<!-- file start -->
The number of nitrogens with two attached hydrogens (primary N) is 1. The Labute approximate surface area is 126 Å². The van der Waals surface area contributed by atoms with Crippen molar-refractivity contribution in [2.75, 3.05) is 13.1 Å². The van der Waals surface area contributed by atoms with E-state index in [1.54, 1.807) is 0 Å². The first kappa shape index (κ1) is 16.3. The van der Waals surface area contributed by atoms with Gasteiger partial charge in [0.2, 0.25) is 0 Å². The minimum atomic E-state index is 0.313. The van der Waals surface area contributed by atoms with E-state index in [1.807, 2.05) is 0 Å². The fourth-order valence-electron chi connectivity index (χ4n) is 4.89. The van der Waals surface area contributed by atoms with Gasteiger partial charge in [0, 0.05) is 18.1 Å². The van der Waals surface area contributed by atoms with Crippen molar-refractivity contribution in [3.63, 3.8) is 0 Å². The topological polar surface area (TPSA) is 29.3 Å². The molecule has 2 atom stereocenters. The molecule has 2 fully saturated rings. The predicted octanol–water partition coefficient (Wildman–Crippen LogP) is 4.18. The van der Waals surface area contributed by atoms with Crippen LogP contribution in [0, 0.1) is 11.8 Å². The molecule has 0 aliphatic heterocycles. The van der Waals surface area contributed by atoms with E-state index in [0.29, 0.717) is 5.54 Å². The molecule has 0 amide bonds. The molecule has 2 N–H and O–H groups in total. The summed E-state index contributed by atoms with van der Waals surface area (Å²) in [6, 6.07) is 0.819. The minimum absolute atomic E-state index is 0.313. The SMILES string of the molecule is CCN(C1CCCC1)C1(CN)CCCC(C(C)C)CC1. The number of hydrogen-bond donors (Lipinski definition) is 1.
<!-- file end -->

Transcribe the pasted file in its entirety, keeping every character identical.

The number of nitrogens with two attached hydrogens (primary N) is 1. The Labute approximate surface area is 126 Å². The van der Waals surface area contributed by atoms with Crippen molar-refractivity contribution in [2.75, 3.05) is 13.1 Å². The van der Waals surface area contributed by atoms with E-state index in [1.54, 1.807) is 0 Å². The first kappa shape index (κ1) is 16.3. The van der Waals surface area contributed by atoms with Gasteiger partial charge in [0.2, 0.25) is 0 Å². The minimum atomic E-state index is 0.313. The van der Waals surface area contributed by atoms with E-state index in [1.807, 2.05) is 0 Å². The fourth-order valence-electron chi connectivity index (χ4n) is 4.89. The van der Waals surface area contributed by atoms with Gasteiger partial charge in [0, 0.05) is 18.1 Å². The van der Waals surface area contributed by atoms with Crippen molar-refractivity contribution in [3.63, 3.8) is 0 Å². The topological polar surface area (TPSA) is 29.3 Å². The molecule has 2 atom stereocenters. The molecule has 2 fully saturated rings. The predicted octanol–water partition coefficient (Wildman–Crippen LogP) is 4.18. The van der Waals surface area contributed by atoms with Crippen LogP contribution in [0, 0.1) is 11.8 Å². The molecule has 0 aliphatic heterocycles. The van der Waals surface area contributed by atoms with E-state index in [0.29, 0.717) is 5.54 Å². The molecule has 0 amide bonds. The molecule has 2 N–H and O–H groups in total. The summed E-state index contributed by atoms with van der Waals surface area (Å²) in [6, 6.07) is 0.819. The minimum absolute atomic E-state index is 0.313. The SMILES string of the molecule is CCN(C1CCCC1)C1(CN)CCCC(C(C)C)CC1. The number of hydrogen-bond donors (Lipinski definition) is 1.